March 26, 2014 - Goodrich-Results from the Michigan Educational Assessment Program scores released last month, with a few exceptions, reflected improvements in math, reading, writing, science and social studies for students third through eighth grade in the district.
With the exception of fourth grade writing, the district's proficiency scores outpaced both the state and schools in Genesee County.
Significant gains were made in proficiency for seventh grade math from 41 percent to 64 percent and seventh grade writing from 58 percent to 73 percent. Dips in proficiency were realized in fourth grade writing, which dropped from 48 percent to 37 percent and sixth grade social studies, which sagged from 51 percent to 41 percent.
The results were discussed at the school board meeting on Monday night and included an analysis of MEAP scores in the district since the 2009-10 school year. According to the data that compared five years of district MEAP scores—math proficiency for third through eighth grade has increased significantly. Similarly, increases over the past five years were reported in reading despite a slight dip in sixth grade reading.
"It's just hard work," said Beth Zito, curriculum and student services director for the district. "Four years ago there was concern in our math curriculum it seemed too scattered. The teachers did not have an anchor in the kindergarten through fifth grade. Today we are consistent with the key principles. However, we are still light years from where we want to be. It's a continual process—we will never be at a point where we—as a district—have arrived."
"The MEAP scores are just one more piece of the puzzle with regard to eduction that we can use—it's more information we can look at to make improvements," she added. "We are fortunate to have Scott Bogner as superintendent—his consistency and vision for the district are making a big difference. He reminds us all that when it comes to educating students, 'all' means all students. Moreover, the parents of our students are great and essential partners in the education process. They have been very supportive and it shows."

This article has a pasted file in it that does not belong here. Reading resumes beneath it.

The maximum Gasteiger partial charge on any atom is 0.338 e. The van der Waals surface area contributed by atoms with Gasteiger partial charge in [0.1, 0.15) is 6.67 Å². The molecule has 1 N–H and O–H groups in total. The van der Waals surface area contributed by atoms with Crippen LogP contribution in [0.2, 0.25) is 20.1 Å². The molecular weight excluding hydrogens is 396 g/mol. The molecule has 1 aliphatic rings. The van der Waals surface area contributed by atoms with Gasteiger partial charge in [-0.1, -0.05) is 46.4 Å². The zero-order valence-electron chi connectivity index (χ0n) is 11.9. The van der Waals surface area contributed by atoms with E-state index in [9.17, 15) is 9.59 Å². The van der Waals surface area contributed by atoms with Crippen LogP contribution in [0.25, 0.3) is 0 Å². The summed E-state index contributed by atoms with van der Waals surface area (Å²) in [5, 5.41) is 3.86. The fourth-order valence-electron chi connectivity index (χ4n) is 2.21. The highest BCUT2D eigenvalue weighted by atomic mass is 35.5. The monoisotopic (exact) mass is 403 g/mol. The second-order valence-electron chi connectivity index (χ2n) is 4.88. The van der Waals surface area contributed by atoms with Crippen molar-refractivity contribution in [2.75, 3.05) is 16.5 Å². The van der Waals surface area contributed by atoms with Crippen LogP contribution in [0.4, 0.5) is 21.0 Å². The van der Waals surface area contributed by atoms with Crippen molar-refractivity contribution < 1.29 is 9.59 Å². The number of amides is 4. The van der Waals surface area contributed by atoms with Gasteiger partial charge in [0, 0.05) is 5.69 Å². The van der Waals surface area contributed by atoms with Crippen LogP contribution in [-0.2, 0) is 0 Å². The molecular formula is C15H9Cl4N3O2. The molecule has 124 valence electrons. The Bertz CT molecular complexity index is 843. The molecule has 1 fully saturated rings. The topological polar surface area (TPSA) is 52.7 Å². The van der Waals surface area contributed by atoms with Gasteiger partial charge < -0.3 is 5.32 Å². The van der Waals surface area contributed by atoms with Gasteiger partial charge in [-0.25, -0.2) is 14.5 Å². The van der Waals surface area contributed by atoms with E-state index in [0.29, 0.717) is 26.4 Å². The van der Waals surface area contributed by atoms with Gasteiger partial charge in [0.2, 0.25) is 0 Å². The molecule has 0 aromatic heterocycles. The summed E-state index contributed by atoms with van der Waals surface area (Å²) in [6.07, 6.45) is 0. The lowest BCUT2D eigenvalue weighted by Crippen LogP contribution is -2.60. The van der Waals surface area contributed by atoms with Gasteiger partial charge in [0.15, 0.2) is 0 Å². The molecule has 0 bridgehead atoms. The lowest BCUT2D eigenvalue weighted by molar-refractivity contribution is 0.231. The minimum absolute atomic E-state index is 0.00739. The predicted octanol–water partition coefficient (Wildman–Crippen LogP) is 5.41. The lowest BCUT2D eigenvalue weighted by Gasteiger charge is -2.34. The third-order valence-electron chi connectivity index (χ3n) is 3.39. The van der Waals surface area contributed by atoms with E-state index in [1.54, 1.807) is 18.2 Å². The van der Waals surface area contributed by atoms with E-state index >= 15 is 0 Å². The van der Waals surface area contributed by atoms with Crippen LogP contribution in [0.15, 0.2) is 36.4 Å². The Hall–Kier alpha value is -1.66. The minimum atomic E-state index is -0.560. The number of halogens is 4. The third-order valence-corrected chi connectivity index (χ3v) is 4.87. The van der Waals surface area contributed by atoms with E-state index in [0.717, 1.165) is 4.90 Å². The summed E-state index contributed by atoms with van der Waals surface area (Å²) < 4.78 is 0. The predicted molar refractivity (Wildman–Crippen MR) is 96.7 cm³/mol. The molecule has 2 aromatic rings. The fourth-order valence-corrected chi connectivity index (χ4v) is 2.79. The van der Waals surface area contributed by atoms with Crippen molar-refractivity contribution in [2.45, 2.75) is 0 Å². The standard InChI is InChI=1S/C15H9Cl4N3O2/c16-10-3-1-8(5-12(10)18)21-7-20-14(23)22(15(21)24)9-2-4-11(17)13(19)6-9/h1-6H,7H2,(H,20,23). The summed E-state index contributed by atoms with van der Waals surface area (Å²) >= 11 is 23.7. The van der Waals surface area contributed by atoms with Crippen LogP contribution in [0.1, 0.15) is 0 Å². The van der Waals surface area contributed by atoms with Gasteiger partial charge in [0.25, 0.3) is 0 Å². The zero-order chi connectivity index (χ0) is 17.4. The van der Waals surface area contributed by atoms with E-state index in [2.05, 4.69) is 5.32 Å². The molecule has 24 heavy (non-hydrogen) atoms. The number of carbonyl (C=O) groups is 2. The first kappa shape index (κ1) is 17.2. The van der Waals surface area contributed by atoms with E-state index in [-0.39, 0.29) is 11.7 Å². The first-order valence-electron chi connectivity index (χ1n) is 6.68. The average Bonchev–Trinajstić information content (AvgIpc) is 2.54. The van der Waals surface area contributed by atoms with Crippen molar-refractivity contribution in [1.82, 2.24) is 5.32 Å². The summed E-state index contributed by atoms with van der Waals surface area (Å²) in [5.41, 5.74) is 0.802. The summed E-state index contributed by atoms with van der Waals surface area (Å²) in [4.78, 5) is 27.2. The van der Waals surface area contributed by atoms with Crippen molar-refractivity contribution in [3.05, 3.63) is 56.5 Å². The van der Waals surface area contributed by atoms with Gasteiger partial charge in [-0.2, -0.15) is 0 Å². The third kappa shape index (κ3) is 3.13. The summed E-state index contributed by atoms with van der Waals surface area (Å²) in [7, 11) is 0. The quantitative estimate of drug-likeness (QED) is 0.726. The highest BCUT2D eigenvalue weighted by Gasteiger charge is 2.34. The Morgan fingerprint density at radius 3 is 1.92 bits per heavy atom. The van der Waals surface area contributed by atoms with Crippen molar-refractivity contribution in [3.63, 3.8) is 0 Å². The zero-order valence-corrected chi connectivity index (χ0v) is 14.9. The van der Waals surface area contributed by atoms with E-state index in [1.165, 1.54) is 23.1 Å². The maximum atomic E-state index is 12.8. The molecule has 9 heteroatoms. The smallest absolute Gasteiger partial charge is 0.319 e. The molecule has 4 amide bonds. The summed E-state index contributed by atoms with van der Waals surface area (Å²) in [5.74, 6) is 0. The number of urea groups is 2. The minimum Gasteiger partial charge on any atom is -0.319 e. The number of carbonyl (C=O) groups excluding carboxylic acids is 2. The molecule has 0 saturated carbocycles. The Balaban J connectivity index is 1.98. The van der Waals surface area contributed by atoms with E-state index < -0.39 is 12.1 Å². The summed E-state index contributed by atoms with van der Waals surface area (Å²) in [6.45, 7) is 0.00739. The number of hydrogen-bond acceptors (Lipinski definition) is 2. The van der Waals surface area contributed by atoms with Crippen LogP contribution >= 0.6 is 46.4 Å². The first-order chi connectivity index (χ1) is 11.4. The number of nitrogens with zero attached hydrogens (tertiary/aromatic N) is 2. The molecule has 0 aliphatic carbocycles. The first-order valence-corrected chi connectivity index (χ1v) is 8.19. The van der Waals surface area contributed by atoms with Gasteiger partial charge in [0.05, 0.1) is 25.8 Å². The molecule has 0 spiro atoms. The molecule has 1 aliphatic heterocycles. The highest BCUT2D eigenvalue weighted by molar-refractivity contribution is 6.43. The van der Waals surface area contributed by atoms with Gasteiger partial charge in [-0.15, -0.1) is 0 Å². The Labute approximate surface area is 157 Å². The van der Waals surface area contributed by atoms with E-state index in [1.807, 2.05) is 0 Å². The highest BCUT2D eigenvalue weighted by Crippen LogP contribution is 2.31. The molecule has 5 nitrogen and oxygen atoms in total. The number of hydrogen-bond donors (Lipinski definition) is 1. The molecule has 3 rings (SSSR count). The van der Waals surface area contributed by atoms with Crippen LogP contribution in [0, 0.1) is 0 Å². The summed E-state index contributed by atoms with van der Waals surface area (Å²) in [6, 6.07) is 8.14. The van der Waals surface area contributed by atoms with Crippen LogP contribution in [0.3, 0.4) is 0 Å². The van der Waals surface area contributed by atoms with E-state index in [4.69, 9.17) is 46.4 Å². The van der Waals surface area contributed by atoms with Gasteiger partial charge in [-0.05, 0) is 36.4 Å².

Bogner said the key is a simple formula, yet a complex, ongoing process.
"We ask instructors— What do we want the students to know? How do we know they know it? What do we do if they don't know it? And, how do we extend the learning?" he said. "We have a very hard working staff who care about their students and their progress. Right now public education is in a crisis mode—less money, less time and more students in the classroom. We have a staff that wants to succeed despite these obstacles."
"We have to control what we can control," he added. "The magic in the classroom that's education and the instruction is what really matters—that's what we can hang our hat on. If there's a basket, that's what our eggs go in. We are going to focus on our kids—that's the direction of the district."
According to the State of Michigan website (michigan.gov), the MEAP tests were developed in the early 1970s to measure what Michigan educators believe all students should know and be able to achieve in five content areas: mathematics, reading, science, social studies, and writing. The test results paint a picture of how well Michigan students and Michigan schools are doing when compared to standards established by the State Board of Education. The MEAP test is the only common measure given statewide to all students.
However, student testing will take on a new look in the 2014-15 school year. A computer adaptive assessment will debut this spring, and students will be tested in the fall.
"We're not sure what the new test will be," said Zito. "My guess is it's going to be the Smarter Balanced testing. We were given the opportunity from the (Genesee) Intermediate School District to look at some sample questions. The type (of question) will show much more critical thinking—multiple steps in thinking.
According to the Michigan Education Association, Smarter Balance Standards in English, language arts/literacy and mathematics that are designed to help prepare all students to graduate high school/college and be career ready. The test questions will be aligned with the Common Core state standards and will range from multiple choice to essays.
"The ISD has had the opportunity to look at a sample of the test questions," said Zito.
"The types of questions students are required to answer will now show much more critical thinking—using multiple steps in the process. Much deeper meaning within the questions."